No Harm In Horror.

Dark Horse Comics, publishers of, among others, the Sin City and Hellboy comics, is now republishing a classic comic book called Creepy, one which, ironically, was first published in 1964. That’s ten years after the infamous hearings held by the Senate Subcommittee on Juvenile Delinquency–hearings which were spurred by the “excesses” of 1950’s comic books. At those hearings, comic book publisher William Gaines was asked if it did children “any good” to read stories about murder and robbery. Gaines replied, “I don’t think it does them a bit of good, but I don’t think it does them a bit of harm, either.” It was an exchange Gaines had with Senator Estes Kefauver of Tennessee, though, that may be most memorable. Here’s how it’s described in the essay ‘No Harm in Horror’: Ethical Dimensions of the Postwar Comic Book Controversy, by Amy Kiste Nyberg, in the book Comics As Philosophy:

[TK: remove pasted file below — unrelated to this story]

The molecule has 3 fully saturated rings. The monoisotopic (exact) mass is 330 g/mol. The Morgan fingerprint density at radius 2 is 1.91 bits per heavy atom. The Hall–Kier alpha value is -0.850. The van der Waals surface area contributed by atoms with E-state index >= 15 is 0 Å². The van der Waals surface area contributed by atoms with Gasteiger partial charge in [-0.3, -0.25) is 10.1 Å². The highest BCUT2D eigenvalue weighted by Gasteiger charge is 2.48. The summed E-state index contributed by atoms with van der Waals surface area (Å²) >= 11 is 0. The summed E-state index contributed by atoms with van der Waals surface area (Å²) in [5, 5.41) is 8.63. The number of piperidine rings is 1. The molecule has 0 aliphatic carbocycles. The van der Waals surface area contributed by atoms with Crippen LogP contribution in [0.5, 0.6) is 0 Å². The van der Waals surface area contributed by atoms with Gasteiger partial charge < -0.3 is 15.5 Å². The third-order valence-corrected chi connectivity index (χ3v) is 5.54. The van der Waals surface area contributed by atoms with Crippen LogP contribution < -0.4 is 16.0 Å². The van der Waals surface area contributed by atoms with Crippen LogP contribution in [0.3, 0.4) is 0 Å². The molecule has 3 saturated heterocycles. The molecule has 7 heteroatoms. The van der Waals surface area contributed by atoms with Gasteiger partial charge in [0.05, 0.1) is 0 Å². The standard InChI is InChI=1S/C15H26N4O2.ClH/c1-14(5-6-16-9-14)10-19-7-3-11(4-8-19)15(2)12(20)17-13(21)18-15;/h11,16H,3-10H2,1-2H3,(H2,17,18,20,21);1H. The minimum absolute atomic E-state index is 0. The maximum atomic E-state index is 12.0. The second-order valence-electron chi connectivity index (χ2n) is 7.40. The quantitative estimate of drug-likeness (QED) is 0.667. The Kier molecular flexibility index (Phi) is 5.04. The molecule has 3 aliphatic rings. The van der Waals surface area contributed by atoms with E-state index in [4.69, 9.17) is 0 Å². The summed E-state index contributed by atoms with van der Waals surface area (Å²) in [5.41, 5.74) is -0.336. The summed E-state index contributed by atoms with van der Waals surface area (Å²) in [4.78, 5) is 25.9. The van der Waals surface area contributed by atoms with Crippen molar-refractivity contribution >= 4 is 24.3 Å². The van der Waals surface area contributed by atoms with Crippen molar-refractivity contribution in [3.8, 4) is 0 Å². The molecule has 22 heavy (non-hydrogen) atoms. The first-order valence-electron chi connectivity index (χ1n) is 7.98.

Gaines insisted,“My only limits are bounds of good taste, what I consider good taste.” His remark sparked outrage from Senator Kefauver, who seized a copy of a comic book featuring a man with a bloody axe holding the severed head of a woman.“Do you think that is in good taste?” he demanded.Having just said he applied the standard of good taste to his choice of material to publish, Gaines had no recourse but to answer, “Yes sir; I do, for the cover of a horror comic.”

Sometimes it’s okay to judge a book–especially a comic book–by its cover. And I love the cover of this first republished issue of Creepy. That “hell hound” is very reminiscent of a scene from John Carpenter’s The Thing.

As far as the issue of whether comic books are “appropriate”, here’s something to consider: there’s plenty of sex and violence in The Odyssey, the hero of Oliver Twist joins a gang of pickpockets, and Gulliver’s Travels is excessively obsessed with bodily functions. And yet these classics are often considered good reading for children. So why couldn’t a comic book like Creepy be just as much of a classic? Maybe someday it will be.